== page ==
Ladenburger of Kerkingen/DE was looking for a new purchasing program in order to optimize management and planning and to improve the organization of business documents for the log purchase and the... Read more ...
Due to the corona crisis, three quarters of Austrian forestry companies clearly reduced planned logging for the time being (50%) or stopped logging completely (25%). In Holzkurier’s online survey, hardly anyone (4%) reports no reduction at all in logging. In line with this, more than 80% of respondents feel an extreme or at least clear fall in demand.
Remove damaged wood from forests
On the one hand, there are not enough workers, especially those who come from abroad for care measures. On the other hand, there are no log sales and as a result no turnover for many companies. Numerous forestry companies report massive problems with sales. Wood which has already been harvested reportedly remains in the forests, because sawmills reduce cutting considerably or stop it entirely. While there is hope that the situation is going to ease soon, the first water storages are already being created.
Additionally, there is damaged wood waiting to be removed in many dictricts which should be taken out of forests as soon as possible. It is mainly the impending, hardly predictable development of the bark beetle problem which is giving forestry companies a headache. Furthermore, there is concern over the loss in quality and value of sawlogs if there are no water storage capacities or if those capacities are not sufficient.
Downsizing or short-time work
While some forestry companies are desperately looking for economical workers for care measures, reforestation or similar tasks, numerous logging companies are sent home or have stopped offering their services in the past weeks. “The question is how many of those companies are going to economically survive this situation, if it lasts longer,” one respondent points out. Sooner or later they are going to be urgently needed.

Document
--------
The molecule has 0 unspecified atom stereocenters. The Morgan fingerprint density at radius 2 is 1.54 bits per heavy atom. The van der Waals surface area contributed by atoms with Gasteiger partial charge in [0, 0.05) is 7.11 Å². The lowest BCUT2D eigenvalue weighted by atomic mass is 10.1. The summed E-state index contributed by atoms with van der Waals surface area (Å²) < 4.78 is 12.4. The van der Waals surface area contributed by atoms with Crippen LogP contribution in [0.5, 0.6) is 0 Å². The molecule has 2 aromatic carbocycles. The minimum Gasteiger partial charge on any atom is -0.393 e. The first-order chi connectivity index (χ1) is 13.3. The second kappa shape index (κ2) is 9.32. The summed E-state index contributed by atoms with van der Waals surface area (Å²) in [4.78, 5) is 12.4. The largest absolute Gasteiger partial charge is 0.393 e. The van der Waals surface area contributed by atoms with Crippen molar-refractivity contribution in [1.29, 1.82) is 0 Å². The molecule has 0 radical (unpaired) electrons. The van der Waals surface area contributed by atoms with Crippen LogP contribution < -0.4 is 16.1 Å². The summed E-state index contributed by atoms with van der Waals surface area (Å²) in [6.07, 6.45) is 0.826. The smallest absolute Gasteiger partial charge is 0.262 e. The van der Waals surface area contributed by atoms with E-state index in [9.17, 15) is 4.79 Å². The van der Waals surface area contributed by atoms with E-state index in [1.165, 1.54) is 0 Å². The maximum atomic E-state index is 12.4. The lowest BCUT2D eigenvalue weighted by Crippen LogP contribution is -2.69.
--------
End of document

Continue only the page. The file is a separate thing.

Additionally, nearly one quarter of forestry companies plans to reduce the number of employees in the next half year. More than 70%, however, do not want to change the number of staff. Some companies have already registered employees for short-time work. Others are at least thinking of doing the same in the coming months.
Log prices expected to fall
Forest hygiene measures in small forest properties are also reason for concern. Due to the current situation and the impending bark beetle season, these measures must not be neglected. However, with log prices being so low, who will go in the forests if they do not have to? This is how the numerous comments on this topic can be summed up.
As for the next half year, the vast majority of forestry companies (71%) expect falling log prices. Only three months ago, 70% of respondents expected an increase in prices in the first half year of 2020.
20% clearly at risk
Due to the current situation, expectations regarding the coming months have significantly deteriorated. 93% of respondents expect a negative development of their business situation and 86% are preparing for falling sales. Not one respondent expects a positive development of the business situation or an increase in sales.
If the current situation lasts longer than until the end of May, 43% think that their forestry company is not going to be at risk or that it will be hardly at risk. 38% describe the risk as moderate and 20% as clear. None of the forestry companies which participated in the survey, described their own company as being massively at risk.